Oct 10 - Nov 6, 2001

F2F: New Media Art from Finland

Heidi Tikka, Teijo Pellinen, Laura Beloff + Maex Decker, Kristian Simolin, Hanna Haaslahti, Tuomo Tammenpää, Juha Huuskonen and Marita Liulia

Curated by Marko Tandefelt in collaboration with Bryn Jayes

As the datasphere becomes increasingly dense, many fear the loss of face-to-face communication and, along with it, much of what we think of as distinctively human. The exhibition F2F: New Media Art from Finland includes nine wired, participatory installations that explore the insistence of the human within the realm of the machine and the influence of the human-machine interface on our social selves.

Heidi Tikka's Mother, Child invites the exhibition visitor to participate in a simulated experience of cradling, feeding and bonding with an infant. The projected image of the baby responds to both the movements of the person engaging directly with the work and to the people in the surrounding space. Through its computer-controlled behaviour, the video projection of the baby gains a life-like aspect that both simulates intimacy and extends the arena of interaction beyond a single "user."

Multiple users and the social behaviours that emerge through participation in technologically mediated situations are a central concern of all the works in this multi-site exhibition. Teijo Pellinen's Aquarium, for instance, involves the audience in an interactive television show about the lives of two sleepless singles – Ari and Eira – who can’t make up their minds about what to do. Using a telephone to connect with the characters, the audience can help them make decisions and influence the development of their story.

States of mind such as hysteria and boredom and the behaviour they precipitate are the focus of Hame by Laura Beloff and Maex Decker. The audience explores these psychological conditions by wearing one of three jackets (the forward-jacket, rewind-jacket and repeat-jacket) to interact with stereographic video projections.

hit2Morrow by Kristian Simolin also involves the audience in an experiment in imagining the future. Using a bow-and-arrow set, the participant aims and shoots at the sensor target to activate computer animation forecasts such as "Tomorrow everyone will drown" or "Tomorrow the chosen one will arrive."

The Battle over Indifferent Minds uses beat-up superhero toys to stage a motorized version of a historic battle-scene painting. A flatbed scanner is used to capture an image of the viewer's face as he or she responds to the battle scene. This image is then mixed with additional images and replayed a few moments later on the screen. The piece expresses artist Hanna Haaslahti's concern about the pleasure and detachment that result from witnessing spectacles of violence.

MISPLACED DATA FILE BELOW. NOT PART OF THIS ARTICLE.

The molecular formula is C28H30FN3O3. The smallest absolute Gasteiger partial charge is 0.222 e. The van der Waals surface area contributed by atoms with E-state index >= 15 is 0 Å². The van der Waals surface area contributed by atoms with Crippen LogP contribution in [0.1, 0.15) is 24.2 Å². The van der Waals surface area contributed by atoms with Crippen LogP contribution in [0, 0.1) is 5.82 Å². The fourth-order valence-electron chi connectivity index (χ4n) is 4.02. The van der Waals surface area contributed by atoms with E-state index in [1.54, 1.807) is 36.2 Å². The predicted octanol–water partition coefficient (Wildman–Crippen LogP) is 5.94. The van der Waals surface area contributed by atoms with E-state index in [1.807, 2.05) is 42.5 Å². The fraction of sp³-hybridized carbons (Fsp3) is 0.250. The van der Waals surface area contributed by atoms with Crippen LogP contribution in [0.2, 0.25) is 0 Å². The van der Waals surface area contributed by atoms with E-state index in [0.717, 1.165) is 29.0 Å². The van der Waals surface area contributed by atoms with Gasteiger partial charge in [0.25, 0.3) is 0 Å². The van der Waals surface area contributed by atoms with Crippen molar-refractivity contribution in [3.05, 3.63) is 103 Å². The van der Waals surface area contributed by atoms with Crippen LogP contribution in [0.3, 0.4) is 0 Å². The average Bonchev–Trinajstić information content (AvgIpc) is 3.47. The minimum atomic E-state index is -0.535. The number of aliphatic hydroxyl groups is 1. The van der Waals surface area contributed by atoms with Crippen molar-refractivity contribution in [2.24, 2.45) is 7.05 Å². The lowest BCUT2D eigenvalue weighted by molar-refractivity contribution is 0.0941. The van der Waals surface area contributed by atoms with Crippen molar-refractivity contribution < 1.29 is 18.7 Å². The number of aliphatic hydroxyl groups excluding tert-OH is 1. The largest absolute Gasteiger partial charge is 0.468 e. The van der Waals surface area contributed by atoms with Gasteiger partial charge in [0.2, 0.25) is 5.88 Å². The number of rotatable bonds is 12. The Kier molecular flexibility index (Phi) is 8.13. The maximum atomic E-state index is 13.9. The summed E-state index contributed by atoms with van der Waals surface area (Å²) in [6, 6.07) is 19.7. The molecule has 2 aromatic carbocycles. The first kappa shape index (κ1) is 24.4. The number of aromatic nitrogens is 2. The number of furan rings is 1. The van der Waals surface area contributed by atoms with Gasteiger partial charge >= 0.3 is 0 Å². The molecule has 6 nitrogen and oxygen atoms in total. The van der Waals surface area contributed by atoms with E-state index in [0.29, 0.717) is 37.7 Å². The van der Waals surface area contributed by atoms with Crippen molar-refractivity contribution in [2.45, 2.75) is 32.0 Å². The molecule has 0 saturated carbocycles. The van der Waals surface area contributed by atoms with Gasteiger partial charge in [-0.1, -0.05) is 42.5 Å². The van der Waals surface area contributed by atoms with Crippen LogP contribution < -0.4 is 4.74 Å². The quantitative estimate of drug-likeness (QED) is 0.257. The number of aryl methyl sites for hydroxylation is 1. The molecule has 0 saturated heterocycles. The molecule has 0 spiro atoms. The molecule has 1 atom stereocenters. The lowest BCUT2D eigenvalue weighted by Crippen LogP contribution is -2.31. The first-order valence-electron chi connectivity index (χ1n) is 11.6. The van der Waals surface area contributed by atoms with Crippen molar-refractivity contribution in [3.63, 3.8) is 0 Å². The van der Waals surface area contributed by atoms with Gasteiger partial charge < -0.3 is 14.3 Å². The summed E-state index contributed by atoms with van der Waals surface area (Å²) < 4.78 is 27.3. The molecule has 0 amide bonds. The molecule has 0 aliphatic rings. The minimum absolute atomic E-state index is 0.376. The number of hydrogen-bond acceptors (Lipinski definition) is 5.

A less sombre but similarly critical irony animates Prix Möbius Finland winner Tuomo Tammenpää's hybrid project Need. A marketing campaign, a website and a trade-show booth introduce the audience to a new line of indispensable and handsomely packaged Need products. Brand-building, the social rituals of consumption and the ambivalence underlying our roles as happy consumers are the issues the project asks the audience to consider.

Juha Huuskonen's Mirror++ involves a custom-made piece of software that analyzes the visitor's movement to generate real-time audio and 3D graphics. At the same time, the visitor's image is captured and mixed into the projected image stream, effectively turning the physical into the virtual.

The name of Marita Liulia is perhaps the most easily recognizable in this group of Finnish artists. Famous for her popular (and pioneering) 1996 CD-ROM Ambitious Bitch, Liulia here presents its sequel, SOB. An exploration of masculinity, the project takes users into the apartment of psychoanalyst Jack L. Froid, where they become involved in a game-like exploration of ideas about modern man.

More information can be found on the F2F website.

F2F is presented by the Art Gallery of Ontario, InterAccess Electronic Media Arts Centre and Design Exchange as part of TransTech Media Biennale.

The F2F production was coordinated by Juulia Kauste. The exhibition has been presented in Los Angeles and Washington, D.C. The exhibition design is by Ilkka Suppanen, the artistic director of the acclaimed Snowcrash design group.

F2F has been organized by the Finnish Foundation for the Visual Arts in collaboration with the Embassy of Finland in Washington DC. The Toronto exhibition has been realized in cooperation with the Embassy of Finland in Ottawa. It has been made possible by the generous support of Sonera, Unisys, and William and Gloria Jackson. Additional support has been provided by the Ministry of Education in Finland, the Ministry for Foreign Affairs in Finland, the Arts Council of Finland, DPS Inc. and Apple Finland.

Past exhibition
Jan 17 - Feb 17, 2024

once more, once again ―Ghislan Sutherland-Timm

2023 Media Arts Prize Winner Exhibition; once more, once again engages with the revitalization of found objects activated through an orchestral and unorthodox play of sight and sound. 

Past exhibition
Jan 17 - Feb 17, 2024

Kaboos: An exhibition of nightmares―Mehrnaz Abdoos

2023 Media Arts Prize Winner Exhibition; A personal narrative of the artist, Kaboos exhibits Mehrnaz Abdoos’ nightmares and how she pieces her life together with them through a 3D rendered environment. 


Past exhibition
Nov 8 - Dec 9, 2023

All watched over by machines of loving grace ―Gladys Lou

The 22nd Annual IA Current Exhibition asks the audience what makes love real: the lover, the loved one, or the medium by which love is conveyed? Curated by Gladys Lou.

Back to: News
Back to: Shop
Back to: Shop
Back to: Events
Back to: Exhibitions
Back to: Workshops
Back to: Home
Back to Top